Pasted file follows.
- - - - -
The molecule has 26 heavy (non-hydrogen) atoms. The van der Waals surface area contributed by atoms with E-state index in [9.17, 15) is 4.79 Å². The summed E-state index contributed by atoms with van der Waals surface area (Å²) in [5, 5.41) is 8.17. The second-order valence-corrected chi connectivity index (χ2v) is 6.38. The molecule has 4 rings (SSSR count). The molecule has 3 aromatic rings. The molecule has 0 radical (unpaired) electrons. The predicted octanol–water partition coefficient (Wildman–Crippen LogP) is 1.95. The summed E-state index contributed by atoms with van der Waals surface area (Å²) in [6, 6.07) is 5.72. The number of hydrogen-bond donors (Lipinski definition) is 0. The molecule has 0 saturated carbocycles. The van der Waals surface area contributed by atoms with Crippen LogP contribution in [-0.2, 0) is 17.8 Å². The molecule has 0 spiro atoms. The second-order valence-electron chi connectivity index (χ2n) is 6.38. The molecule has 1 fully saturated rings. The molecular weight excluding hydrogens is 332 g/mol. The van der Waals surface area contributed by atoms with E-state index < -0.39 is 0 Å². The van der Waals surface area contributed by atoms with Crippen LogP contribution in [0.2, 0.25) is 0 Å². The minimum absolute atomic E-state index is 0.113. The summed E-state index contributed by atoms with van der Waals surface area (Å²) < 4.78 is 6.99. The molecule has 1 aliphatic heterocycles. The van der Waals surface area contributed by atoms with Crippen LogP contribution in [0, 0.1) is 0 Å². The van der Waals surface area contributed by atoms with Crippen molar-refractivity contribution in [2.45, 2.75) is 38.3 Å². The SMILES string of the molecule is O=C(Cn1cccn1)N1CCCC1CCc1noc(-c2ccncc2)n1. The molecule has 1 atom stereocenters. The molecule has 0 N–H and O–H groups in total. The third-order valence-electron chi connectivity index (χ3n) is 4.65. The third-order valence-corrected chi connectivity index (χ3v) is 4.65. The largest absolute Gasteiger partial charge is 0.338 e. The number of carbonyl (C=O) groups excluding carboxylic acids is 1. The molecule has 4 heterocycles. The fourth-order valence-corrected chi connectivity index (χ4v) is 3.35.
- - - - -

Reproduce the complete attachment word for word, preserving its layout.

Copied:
The molecule has 26 heavy (non-hydrogen) atoms. The van der Waals surface area contributed by atoms with E-state index in [9.17, 15) is 4.79 Å². The summed E-state index contributed by atoms with van der Waals surface area (Å²) in [5, 5.41) is 8.17. The second-order valence-corrected chi connectivity index (χ2v) is 6.38. The molecule has 4 rings (SSSR count). The molecule has 3 aromatic rings. The molecule has 0 radical (unpaired) electrons. The predicted octanol–water partition coefficient (Wildman–Crippen LogP) is 1.95. The summed E-state index contributed by atoms with van der Waals surface area (Å²) in [6, 6.07) is 5.72. The number of hydrogen-bond donors (Lipinski definition) is 0. The molecule has 0 saturated carbocycles. The van der Waals surface area contributed by atoms with Crippen LogP contribution in [-0.2, 0) is 17.8 Å². The molecule has 0 spiro atoms. The second-order valence-electron chi connectivity index (χ2n) is 6.38. The molecule has 1 fully saturated rings. The molecular weight excluding hydrogens is 332 g/mol. The van der Waals surface area contributed by atoms with E-state index < -0.39 is 0 Å². The van der Waals surface area contributed by atoms with Crippen LogP contribution in [0.2, 0.25) is 0 Å². The minimum absolute atomic E-state index is 0.113. The summed E-state index contributed by atoms with van der Waals surface area (Å²) < 4.78 is 6.99. The molecule has 1 aliphatic heterocycles. The van der Waals surface area contributed by atoms with Crippen LogP contribution in [0, 0.1) is 0 Å². The van der Waals surface area contributed by atoms with Crippen molar-refractivity contribution in [2.45, 2.75) is 38.3 Å². The SMILES string of the molecule is O=C(Cn1cccn1)N1CCCC1CCc1noc(-c2ccncc2)n1. The molecule has 1 atom stereocenters. The molecule has 0 N–H and O–H groups in total. The third-order valence-electron chi connectivity index (χ3n) is 4.65. The third-order valence-corrected chi connectivity index (χ3v) is 4.65. The largest absolute Gasteiger partial charge is 0.338 e. The number of carbonyl (C=O) groups excluding carboxylic acids is 1. The molecule has 4 heterocycles. The fourth-order valence-corrected chi connectivity index (χ4v) is 3.35.